This year’s EU Green Week (30 May – 5 June) focuses on the implementation of the European Green Deal. Wetlands International Europe has been participating in various activities, including promoting the role of peatlands and paludiculture in achieving the EU’s climate and environment goals.
Healthy peatlands, whether pristine, restored or sustainably managed, can contribute as nature-based solutions to achieving the Green Deal and the EU Biodiversity Strategy for 2030. Peatlands are some of the world’s most effective carbon stores and act as water purifiers and reserves in their natural, restored or sustainably managed states. In addition, they are of global importance for biodiversity conservation at genetic, species and ecosystem levels, and provide habitats and refuges for endangered species in a changing climate.
Healthy peatlands are inconsistent with drainage-based agricultural land use. If productive land use needs to continue on peatlands, a paradigm shift is required involving new concepts, crops and techniques, such as climate-adapted and sustainable wet-agricultural production techniques, like paludiculture, as well as adjustments to the current agricultural policy framework. Additionally, forestry practices on peatlands need to better take into account the soil properties and their effect on habitats and greenhouse gas emissions.
We asked Hans Schutten, Programme Head for Climate Smart Land Use at Wetlands International, to talk briefly about peatlands in the EU Green Deal (video below), asking for his message with regards to the upcoming EU Nature Restoration Law. Hans is hoping to see peatlands included in the legally binding targets that the EU is expected to set, mentioning that 8% of degraded peatlands in need of restoration can be found outside Natura 2000 areas and the protection that this provides.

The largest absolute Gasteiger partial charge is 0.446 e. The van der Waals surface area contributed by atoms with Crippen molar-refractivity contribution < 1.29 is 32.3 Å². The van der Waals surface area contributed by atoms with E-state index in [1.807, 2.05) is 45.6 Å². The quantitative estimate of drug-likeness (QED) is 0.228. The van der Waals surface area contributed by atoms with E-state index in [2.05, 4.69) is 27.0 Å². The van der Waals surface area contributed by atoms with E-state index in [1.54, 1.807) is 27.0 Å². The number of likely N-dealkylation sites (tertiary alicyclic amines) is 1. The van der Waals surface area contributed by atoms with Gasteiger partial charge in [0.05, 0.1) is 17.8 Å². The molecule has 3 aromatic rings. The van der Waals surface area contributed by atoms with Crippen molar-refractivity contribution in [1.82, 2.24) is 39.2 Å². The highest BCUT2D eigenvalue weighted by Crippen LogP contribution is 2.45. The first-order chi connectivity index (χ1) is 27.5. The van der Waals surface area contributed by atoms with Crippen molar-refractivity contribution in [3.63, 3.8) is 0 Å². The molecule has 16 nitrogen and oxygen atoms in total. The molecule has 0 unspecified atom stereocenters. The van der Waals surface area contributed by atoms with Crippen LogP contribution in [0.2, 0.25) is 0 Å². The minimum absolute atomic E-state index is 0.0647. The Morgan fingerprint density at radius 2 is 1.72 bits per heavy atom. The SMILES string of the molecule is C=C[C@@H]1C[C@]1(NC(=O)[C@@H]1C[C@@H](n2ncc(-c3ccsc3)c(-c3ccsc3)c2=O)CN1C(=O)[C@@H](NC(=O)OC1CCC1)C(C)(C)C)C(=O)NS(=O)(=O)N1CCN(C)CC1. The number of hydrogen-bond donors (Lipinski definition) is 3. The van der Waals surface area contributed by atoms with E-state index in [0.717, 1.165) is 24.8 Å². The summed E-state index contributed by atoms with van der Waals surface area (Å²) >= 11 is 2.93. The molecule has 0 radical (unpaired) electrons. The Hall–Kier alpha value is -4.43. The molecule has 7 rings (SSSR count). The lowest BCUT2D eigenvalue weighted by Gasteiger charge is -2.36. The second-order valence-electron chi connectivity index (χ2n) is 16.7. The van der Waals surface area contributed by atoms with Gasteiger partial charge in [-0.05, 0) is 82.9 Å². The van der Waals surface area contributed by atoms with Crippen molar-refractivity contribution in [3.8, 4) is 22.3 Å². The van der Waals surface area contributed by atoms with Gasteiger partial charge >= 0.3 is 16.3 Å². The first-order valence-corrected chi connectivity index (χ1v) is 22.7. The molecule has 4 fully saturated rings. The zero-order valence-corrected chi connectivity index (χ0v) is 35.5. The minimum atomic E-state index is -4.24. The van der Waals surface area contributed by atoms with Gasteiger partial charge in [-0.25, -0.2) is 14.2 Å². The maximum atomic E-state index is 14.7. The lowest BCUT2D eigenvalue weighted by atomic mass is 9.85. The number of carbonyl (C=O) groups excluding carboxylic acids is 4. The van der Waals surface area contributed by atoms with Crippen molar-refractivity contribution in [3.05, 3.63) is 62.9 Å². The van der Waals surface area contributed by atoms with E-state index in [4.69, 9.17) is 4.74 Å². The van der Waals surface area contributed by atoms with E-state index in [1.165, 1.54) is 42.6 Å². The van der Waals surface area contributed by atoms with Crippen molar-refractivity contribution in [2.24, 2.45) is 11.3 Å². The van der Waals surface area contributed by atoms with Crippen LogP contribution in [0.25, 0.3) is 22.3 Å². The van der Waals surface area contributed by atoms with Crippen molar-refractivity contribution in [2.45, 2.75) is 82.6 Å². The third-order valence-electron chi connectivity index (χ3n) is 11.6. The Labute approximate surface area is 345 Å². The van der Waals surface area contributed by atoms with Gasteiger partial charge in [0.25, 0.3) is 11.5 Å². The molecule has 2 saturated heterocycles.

Watch the 11 minute interview below, an introduction to a series of conversations with Hans Schutten on the role of peatlands in different EU policies.
Across these conversations, the audience will learn that appropriate climate and biodiversity policy measures must minimise emissions from peatlands due to land use (agriculture and LULUCF). There needs to be coherence across different EU policies, with biodiversity protection and restoration, climate (especially the LULUCF regulation) and agricultural policies aligned to achieve the EU environmental and climate objectives. Common Agricultural Policy (CAP) payments currently subsidise the drainage of peatlands for agriculture, causing huge environmental losses and damage and emitting up to 30 tonnes of CO2 per hectare per year. Payment systems and incentives need to change so that landowners and farmers benefit from peatland restoration and paludiculture from different sources (CAP, Carbon Farming, Biodiversity premium).